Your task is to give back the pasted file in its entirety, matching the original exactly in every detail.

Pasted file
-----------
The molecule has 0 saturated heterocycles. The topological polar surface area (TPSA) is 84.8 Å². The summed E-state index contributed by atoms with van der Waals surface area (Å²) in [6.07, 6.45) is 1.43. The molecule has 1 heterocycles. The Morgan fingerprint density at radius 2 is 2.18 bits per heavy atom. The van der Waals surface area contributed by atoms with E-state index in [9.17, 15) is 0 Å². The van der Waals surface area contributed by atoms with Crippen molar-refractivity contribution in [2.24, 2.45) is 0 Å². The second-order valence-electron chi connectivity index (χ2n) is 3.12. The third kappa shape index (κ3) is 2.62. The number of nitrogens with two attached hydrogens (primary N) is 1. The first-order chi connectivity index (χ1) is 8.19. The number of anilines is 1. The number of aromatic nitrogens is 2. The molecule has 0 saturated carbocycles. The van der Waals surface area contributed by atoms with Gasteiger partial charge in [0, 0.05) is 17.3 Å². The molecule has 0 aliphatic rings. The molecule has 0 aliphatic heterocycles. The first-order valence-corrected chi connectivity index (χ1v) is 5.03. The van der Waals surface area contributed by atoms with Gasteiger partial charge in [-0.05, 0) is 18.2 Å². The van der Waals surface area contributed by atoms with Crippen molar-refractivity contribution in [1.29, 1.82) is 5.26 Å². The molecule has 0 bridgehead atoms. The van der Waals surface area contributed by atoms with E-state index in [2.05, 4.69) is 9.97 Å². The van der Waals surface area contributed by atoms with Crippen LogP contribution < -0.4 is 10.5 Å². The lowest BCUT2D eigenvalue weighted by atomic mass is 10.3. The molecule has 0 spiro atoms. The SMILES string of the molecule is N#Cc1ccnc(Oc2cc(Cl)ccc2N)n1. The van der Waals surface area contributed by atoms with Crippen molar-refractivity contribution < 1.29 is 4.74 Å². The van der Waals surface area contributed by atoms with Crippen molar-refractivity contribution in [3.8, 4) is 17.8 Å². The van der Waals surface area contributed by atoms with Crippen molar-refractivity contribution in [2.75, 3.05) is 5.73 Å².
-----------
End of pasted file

The molecule has 0 saturated heterocycles. The topological polar surface area (TPSA) is 84.8 Å². The summed E-state index contributed by atoms with van der Waals surface area (Å²) in [6.07, 6.45) is 1.43. The molecule has 1 heterocycles. The Morgan fingerprint density at radius 2 is 2.18 bits per heavy atom. The van der Waals surface area contributed by atoms with E-state index in [9.17, 15) is 0 Å². The van der Waals surface area contributed by atoms with Crippen molar-refractivity contribution in [2.24, 2.45) is 0 Å². The second-order valence-electron chi connectivity index (χ2n) is 3.12. The third kappa shape index (κ3) is 2.62. The number of nitrogens with two attached hydrogens (primary N) is 1. The first-order chi connectivity index (χ1) is 8.19. The number of anilines is 1. The number of aromatic nitrogens is 2. The molecule has 0 saturated carbocycles. The van der Waals surface area contributed by atoms with Gasteiger partial charge in [0, 0.05) is 17.3 Å². The molecule has 0 aliphatic rings. The molecule has 0 aliphatic heterocycles. The first-order valence-corrected chi connectivity index (χ1v) is 5.03. The van der Waals surface area contributed by atoms with Gasteiger partial charge in [-0.05, 0) is 18.2 Å². The van der Waals surface area contributed by atoms with Crippen molar-refractivity contribution in [1.29, 1.82) is 5.26 Å². The molecule has 0 bridgehead atoms. The van der Waals surface area contributed by atoms with E-state index in [2.05, 4.69) is 9.97 Å². The van der Waals surface area contributed by atoms with Crippen LogP contribution < -0.4 is 10.5 Å². The lowest BCUT2D eigenvalue weighted by atomic mass is 10.3. The molecule has 0 spiro atoms. The SMILES string of the molecule is N#Cc1ccnc(Oc2cc(Cl)ccc2N)n1. The van der Waals surface area contributed by atoms with Crippen molar-refractivity contribution < 1.29 is 4.74 Å². The van der Waals surface area contributed by atoms with Crippen molar-refractivity contribution in [3.8, 4) is 17.8 Å². The van der Waals surface area contributed by atoms with Crippen molar-refractivity contribution in [2.75, 3.05) is 5.73 Å².